If not contained, the pandemic could have a considerable economic and social impact on the Central African Republic, a fragile state with limited existing capacity to contain it; To address the urgent balance-of-payments needs, the IMF approved US$38 million emergency assistance for the Central African Republic under the Rapid Credit Facility. The country will also benefit from IMF debt service relief under the Catastrophe Containment and Relief Trust; The authorities have acted fast by preparing, in collaboration with the WHO, a response plan to strengthen the national health system and by implementing measures to help contain the COVID-19 spread and mitigate its impact on the economy.
The Executive Board of the International Monetary Fund (IMF) approved today a disbursement under the Rapid Credit Facility (RCF) equivalent to SDR 27.85 million (US$38 million, 25 percent of quota) to help the Central African Republic (C.A.R.) meet the urgent balance of payments needs stemming from the COVID-19 pandemic.
C.A.R. has also benefited from the IMF Executive Board decision of April 13, 2020 to provide debt service relief to all countries eligible for support from the International Development Association (IDA) in the form of grant assistance under the Catastrophe Containment window of the Catastrophe Containment and Relief Trust (CCRT). As a result, C.A.R. will receive relief from the CCRT on debt service falling due to the IMF in the next 6 months (about US$4 million). This relief could be extended for up to 2 years, subject to the availability of resources under the CCRT.
If not contained, the COVID-19 pandemic could have a considerable economic and social impact on the C.A.R. The sharp global economic downturn and border closures with neighboring countries have already led to a significant reduction in economic activity, with sectors such as commodity exports, trade, and construction particularly hard-hit.
The authorities have acted fast to prevent the spread of the pandemic by setting up preventive measures and designing a response plan, in collaboration with the WHO. The plan aims at: (i) providing medical care of confirmed cases; (ii) improving monitoring system for the country’s main points of entry and; (iii) strengthening the capacity of medical staff and facilities. IMF financing will help preserve fiscal sustainability and catalyze further assistance from the international community, in the form of grants.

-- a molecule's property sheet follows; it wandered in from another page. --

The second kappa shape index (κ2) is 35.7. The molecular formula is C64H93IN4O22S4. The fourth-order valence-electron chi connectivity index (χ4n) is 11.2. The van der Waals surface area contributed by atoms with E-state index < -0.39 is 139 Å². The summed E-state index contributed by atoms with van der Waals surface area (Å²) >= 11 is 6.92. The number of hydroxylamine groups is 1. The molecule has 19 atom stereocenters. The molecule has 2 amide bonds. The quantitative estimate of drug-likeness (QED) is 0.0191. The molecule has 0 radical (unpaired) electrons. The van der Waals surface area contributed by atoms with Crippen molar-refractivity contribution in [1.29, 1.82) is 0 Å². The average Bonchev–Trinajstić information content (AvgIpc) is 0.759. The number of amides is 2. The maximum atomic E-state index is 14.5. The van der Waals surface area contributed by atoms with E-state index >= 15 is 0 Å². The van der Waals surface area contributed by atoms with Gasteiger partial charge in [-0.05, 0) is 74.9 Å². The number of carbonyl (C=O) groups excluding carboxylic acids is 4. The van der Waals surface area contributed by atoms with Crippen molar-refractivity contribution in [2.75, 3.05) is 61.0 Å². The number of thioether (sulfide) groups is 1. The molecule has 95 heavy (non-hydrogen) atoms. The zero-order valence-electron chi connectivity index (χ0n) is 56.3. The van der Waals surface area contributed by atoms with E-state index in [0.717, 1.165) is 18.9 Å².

The IMF continues to monitor C.A.R.’s situation closely and stands ready to provide policy advice and further support as needed.
Following the Executive Board’s discussion on C.A.R., Mr. Mitsuhiro Furusawa, Deputy Managing Director and Acting Chair, issued the following statement:
“The global COVID-19 crisis is expected to have a considerable economic and social impact on the Central African Republic (C.A.R.), a fragile country with a volatile security environment, limited administrative capacity, and weak governance. The outbreak will likely affect C.A.R.’s economy both directly, as containment measures impact domestic demand and disrupt supply and trade, and indirectly, as the marked slowdown in economic activity worldwide will affect demand for C.A.R.’s commodity exports. Along with a decline in financial flows, the latter will create substantial urgent external financing needs.
“To limit the pandemic’s human and economic impact, the authorities have adopted measures— including border closures, school closings, and prolonged curfews—to contain its spread and prepared, in collaboration with the World Health Organization, a response plan to strengthen the health system’s capacity. In addition, the regional central bank and banking commission are taking steps to support growth and preserve financial sector stability.
“A temporary widening of the budget deficit is warranted in the short term to allow for the implementation of the response plan while continuing to meet C.A.R.’s considerable social, infrastructure, and security needs. The IMF’s emergency financial support under the Rapid Credit Facility, along with the additional donor grant financing it will help to catalyze, will address C.A.R.’s urgent balance of payments needs while supporting this temporary fiscal loosening. The recent approval of debt service relief for C.A.R. under the Catastrophe Containment and Relief Trust (CCRT) will also play an important role in freeing up resources to cope with the pandemic.
“The implementation of the policies and structural reforms to which the authorities committed under the ECF arrangement adopted in December remains key to ensuring macroeconomic stability and debt sustainability and restoring sustained inclusive growth. Additional external support, preferably in the form of grants, is also urgently required to meet C.A.R.’s elevated financing needs and ease the financial burden of the pandemic. These are also essential to the authorities’ efforts to restore peace and prosperity in the country.”